I just don't see how you can use była in a sentance that makes any sense when talking about eating cucumbers.
Because the verb być
refers to existence, i.e., the situation which exists now (present tense), which existed before the present (past tense) or situations which will exist (future tense).
The existence we are referring to in this example is whether a cucumber is being eaten, was eaten at sometime in the past, or will be eaten (or, indeed, whether or not it should have been eaten!).
Hence if you wanted to say (a silly example, I know ;) ) "It's good to be a cucumber" it would be "jest dobrze być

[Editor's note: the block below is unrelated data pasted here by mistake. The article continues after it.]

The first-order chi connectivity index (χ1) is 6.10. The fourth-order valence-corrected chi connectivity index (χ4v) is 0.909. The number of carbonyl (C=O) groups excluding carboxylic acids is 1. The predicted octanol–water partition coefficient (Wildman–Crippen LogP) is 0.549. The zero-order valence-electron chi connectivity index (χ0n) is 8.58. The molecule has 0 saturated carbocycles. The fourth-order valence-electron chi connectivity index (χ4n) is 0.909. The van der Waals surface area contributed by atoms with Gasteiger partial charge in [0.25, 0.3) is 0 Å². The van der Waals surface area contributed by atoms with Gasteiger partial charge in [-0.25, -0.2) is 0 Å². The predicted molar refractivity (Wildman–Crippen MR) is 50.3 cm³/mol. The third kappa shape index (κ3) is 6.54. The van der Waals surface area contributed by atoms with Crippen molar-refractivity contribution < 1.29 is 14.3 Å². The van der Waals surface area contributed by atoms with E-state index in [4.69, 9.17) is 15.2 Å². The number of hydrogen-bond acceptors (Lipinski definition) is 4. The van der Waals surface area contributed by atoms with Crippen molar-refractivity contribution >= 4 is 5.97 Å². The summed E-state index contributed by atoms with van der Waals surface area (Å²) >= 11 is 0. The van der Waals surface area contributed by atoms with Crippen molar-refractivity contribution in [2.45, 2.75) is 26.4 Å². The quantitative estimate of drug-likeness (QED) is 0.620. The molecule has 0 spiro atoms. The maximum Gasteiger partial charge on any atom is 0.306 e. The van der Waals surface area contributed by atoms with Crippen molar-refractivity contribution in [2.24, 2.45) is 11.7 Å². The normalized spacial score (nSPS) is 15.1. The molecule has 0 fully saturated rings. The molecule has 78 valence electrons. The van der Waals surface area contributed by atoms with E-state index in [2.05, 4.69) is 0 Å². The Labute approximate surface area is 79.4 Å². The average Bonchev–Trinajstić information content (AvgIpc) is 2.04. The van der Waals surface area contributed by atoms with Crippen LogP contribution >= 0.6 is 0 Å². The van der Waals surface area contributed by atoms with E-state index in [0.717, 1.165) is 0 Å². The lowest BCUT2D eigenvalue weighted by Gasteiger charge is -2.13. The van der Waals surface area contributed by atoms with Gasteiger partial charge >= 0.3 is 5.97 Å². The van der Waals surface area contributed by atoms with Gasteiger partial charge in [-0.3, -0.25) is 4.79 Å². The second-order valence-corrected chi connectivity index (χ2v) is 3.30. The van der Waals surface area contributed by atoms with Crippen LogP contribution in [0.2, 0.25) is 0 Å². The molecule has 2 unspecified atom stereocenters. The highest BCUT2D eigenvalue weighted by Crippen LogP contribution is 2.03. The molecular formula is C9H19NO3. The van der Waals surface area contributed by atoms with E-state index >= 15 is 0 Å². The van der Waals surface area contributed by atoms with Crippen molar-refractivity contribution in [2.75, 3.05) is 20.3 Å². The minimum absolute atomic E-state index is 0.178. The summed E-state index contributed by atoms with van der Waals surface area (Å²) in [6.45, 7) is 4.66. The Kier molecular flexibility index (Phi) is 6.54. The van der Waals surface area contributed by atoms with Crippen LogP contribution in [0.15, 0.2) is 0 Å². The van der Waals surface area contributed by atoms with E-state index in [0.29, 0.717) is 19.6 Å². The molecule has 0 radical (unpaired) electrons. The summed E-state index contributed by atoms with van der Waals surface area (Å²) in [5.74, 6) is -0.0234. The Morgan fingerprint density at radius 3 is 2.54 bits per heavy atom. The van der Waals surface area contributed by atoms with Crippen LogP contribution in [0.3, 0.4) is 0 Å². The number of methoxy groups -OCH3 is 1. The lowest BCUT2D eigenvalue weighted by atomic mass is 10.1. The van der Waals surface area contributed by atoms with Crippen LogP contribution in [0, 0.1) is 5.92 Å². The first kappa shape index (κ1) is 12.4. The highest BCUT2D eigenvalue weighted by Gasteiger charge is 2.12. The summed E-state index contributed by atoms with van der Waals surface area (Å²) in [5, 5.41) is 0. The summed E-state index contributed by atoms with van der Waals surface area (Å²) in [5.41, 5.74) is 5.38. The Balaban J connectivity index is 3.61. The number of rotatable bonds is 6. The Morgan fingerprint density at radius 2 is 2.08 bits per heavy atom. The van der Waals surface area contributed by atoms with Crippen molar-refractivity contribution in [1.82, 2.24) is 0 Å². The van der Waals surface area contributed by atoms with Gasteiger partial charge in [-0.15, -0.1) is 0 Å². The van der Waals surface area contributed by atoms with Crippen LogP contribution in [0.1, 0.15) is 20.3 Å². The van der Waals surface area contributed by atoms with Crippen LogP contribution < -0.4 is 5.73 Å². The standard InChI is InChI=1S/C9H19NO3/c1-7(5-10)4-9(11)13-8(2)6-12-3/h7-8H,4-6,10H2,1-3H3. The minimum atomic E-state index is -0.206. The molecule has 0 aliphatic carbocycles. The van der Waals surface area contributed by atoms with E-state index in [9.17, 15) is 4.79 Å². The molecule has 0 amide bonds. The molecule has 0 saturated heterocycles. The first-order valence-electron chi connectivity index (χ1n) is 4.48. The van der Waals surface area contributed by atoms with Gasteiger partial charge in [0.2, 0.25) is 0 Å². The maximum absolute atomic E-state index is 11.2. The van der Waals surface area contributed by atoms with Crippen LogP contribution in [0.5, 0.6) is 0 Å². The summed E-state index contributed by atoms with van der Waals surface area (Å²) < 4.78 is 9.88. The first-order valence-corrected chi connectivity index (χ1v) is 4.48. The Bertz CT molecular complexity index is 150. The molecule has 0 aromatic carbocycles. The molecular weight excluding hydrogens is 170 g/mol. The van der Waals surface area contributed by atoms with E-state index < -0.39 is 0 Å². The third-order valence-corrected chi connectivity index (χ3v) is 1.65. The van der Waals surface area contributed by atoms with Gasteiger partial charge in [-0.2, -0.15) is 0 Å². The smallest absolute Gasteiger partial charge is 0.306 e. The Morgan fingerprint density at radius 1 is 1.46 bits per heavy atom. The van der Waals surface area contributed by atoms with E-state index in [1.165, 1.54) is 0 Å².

ogórkiem", but this changes to "dobrze było
być ogórkiem" (i.e., it was good to exist as a cucumber in the past
), or if you are planning to become a cucumber one day, "dobrze będzie
być ogórkiem" (i.e., it will be good to exist as a cucumber, in the future
Beyond that, I think you need a teacher to explain it; I'm definitely not a teacher ;)
Polish grammar often makes things sound complicated, whereas English makes it a bit more logical; but at least Polish doesn't have words with silly pronunciations like "Leicester" or "Cholmondeley" - difficult grammar is the trade-off for easier pronunciation ;)
but still dont understand what the hell this has to do with a cucumber...
Because in the context of the verb być
, the situation the cucumber is in (past, present, future) is more important than the cucumber itself ;)